As I walk along the green fields of Pin, I smile in delight at the pink, purple and yellow flowers in bloom; I haven’t seen greenery for the last 3 days in the mountain desert terrain of Spiti. I carefully walk the fragile bridge across the Spiti River, to the village of Gulling, where I hope to hitch-hike my way back to Kaza, Spiti’s capital, instead of waiting for a bus the next morning.
I have never hitch-hiked in India before; it would be a parent’s worst nightmare for their 23-year-old daughter in the northern cities of India. But 2 weeks in Spiti have convinced me that there isn’t a safer alternative to travel the region. The mountain people welcome you with big hearts, space or no space, and it’s a great way to meet fellow mountain travelers.
As I reach Gulling, I’m greeted by a gorgeous view of green slopes topped by snow-capped peaks, some of which have melted into swift waterfalls. The aroma of freshly cooked breakfast draws me in to a little dhaba. I chat with the cook as he beats some eggs, and ask him if any cars will be heading to Kaza soon. Immediately, he calls out to an elderly gentleman, who in turn, summons some boys to find me a ride; by the time my breakfast is done, the entire village is scrambling around to find a way to get me to Kaza.
The cook invites me to take refuge in the shade of his dhaba for the few or many hours before a car passes by their humble village, but I insist on taking my restless self to walk the single road of the village under the trees. As I stroll along, every passer-by has a smile to give and help to offer. A young man tries to initiate a conversation in English. I oblige, and gradually break into Hindi, to which he seems surprised. Immediately, he insists that I join him for tea, and as I run out of excuses, I follow him into a shed by the roadside. He calls a boy and tells him to make us his best tea, and as the boy heads out, I look at the tattered, isolated surroundings of the shed. Over the next hour, I hear everything about this man and his family, his entrepreneurial spirit, and his move to Pin from Manali. It’s only in Spiti, I think to myself, that my eyes didn’t subconsciously dart around for escape routes.
I find a ride just after noon, and as we drive through the precarious mountain roads, with the majestic Himalayas watching over us, I feel glad, yet again, that Spiti has salvaged the notion of atithi devo bhava for me; all the world has heard of Indian hospitality, but living in the cities made it seem like a hoax.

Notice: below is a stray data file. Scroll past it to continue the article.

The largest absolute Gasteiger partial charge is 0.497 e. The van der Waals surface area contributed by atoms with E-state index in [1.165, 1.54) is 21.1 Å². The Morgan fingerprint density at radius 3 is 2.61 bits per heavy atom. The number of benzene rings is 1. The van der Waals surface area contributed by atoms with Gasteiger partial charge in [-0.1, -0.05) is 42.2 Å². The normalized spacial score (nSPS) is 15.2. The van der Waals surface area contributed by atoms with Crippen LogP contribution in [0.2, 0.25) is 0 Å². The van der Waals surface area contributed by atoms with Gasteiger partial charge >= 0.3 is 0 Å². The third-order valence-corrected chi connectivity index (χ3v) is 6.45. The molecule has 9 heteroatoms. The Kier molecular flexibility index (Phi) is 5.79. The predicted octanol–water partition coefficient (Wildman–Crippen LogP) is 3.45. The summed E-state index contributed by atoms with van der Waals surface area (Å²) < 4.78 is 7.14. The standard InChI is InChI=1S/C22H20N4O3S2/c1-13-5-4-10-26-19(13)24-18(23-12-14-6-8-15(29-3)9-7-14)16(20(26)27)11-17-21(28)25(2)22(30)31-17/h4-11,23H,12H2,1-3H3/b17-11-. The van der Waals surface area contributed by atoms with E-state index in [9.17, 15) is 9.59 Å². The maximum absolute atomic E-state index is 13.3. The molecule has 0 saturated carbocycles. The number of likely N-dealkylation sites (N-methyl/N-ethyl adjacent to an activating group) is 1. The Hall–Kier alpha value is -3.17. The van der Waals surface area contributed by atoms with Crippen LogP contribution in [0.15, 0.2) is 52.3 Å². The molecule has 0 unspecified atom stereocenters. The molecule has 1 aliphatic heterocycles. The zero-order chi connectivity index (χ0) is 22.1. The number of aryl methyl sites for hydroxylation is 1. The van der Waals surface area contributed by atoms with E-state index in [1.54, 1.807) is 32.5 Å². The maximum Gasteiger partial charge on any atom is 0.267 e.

Traveling to & in the Spiti Valley:
I am charmed by the landscape in some of the highest villages in the Himalayas; the sky seems to get bluer as I go higher, and surprisingly, the mountain slopes get greener. Typically, these mountain villages have a population of merely 50-100 people in a dozen or less households, and are 5-10 hour hikes away from Kaza, Spiti’s administrative headquarters and a good base to explore the region. Perhaps it is this unique geography that hasn’t allowed the peculiarities of urban India to seep into its hospitable culture.
Recommended: The villages of Langhza, Komic and Kungri.
I am convinced that life couldn’t be easy in these villages during the winter months, when temperatures dip below -30 degree Celsius on average, practically cutting off the valley from the rest of India. The locals must hoard food and wood during the summer to be able to survive the extreme conditions. Despite their hardships, the spirit of the locals is heartening. They derive much of their conviction from the teachings of Tibetan Buddhism, some of the oldest monasteries of which are perched precariously on hills in the valley and associated with fascinating folklore & legends.
Recommended: The monasteries of Key, Dhankar and Tabo.
Spiti’s location on the leeward side of the Himalayas has deprived it of much rainfall, but the Spiti River and the Dhankar Lake can charm any traveler.
Summer (May-October) is the best time to visit Spiti, either via the 20-hour paved road from Shimla or the 10-hour dirt road from Manali. While the journey is not for the faint-hearted, it is certainly one of the most spectacular routes I’ve ever traveled.
It is upon every independent traveler to protect and conserve Spiti’s fragile ecology.
Travel can also be organized via India Untravelled; our partners in Spiti ensure that all trips into the trans-Himalayas are carbon neutral. Volunteering options are also available.